Consuming the Caribbean: Tourism, Sex Tourism, and Land Development in Nicole Dennis-Behn's <i>Here Comes the Sun</i>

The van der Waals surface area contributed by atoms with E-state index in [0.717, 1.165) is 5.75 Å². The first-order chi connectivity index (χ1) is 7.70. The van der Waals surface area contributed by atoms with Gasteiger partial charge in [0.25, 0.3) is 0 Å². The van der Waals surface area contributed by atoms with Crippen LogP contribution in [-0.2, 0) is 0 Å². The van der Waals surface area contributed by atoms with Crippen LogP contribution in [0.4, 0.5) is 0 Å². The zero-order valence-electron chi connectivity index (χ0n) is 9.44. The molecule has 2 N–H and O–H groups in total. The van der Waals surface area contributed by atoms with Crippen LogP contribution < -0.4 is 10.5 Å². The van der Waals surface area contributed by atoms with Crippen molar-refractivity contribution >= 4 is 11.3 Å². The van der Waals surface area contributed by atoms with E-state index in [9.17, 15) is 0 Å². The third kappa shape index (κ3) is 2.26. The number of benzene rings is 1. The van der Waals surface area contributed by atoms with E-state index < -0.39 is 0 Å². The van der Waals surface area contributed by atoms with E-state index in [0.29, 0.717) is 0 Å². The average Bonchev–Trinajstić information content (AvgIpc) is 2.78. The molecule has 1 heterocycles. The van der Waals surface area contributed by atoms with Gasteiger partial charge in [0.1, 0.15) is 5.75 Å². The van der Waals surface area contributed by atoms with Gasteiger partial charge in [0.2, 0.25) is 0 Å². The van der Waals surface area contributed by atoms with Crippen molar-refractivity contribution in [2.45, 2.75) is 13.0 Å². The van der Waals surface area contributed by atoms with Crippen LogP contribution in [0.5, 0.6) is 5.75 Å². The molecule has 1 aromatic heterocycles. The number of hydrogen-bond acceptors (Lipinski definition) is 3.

In Here Comes the Sun, Nicole Dennis-Behn explores the interplay of structural inequalities and questions who benefits from the commoditization of land and women’s bodies. The author utilizes the space of a fictional resort, a site where racial and economic tensions play out, to examine asymmetrical power relations. The novel situates sexual exploitation and environmental devastation as parallel forces and demonstrates that the stigma against homosexual intimacy functions as a site of social control. This article extends scholarship on the trope of Caribbean paradise by reading the service economies in the novel as a set of consumptive industries that are reliant on consumer fantasies. My analysis considers the novel in light of recent scholarship on the relationship between landscape and power, the function of racial-sexual economies in the Caribbean, and the construction of the Caribbean picturesque. I argue that Dennis-Behn positions Jamaican citizens as perpetrators as well as beneficiaries of extractive and exploitative practices to complicate understandings of intersecting systems of oppression.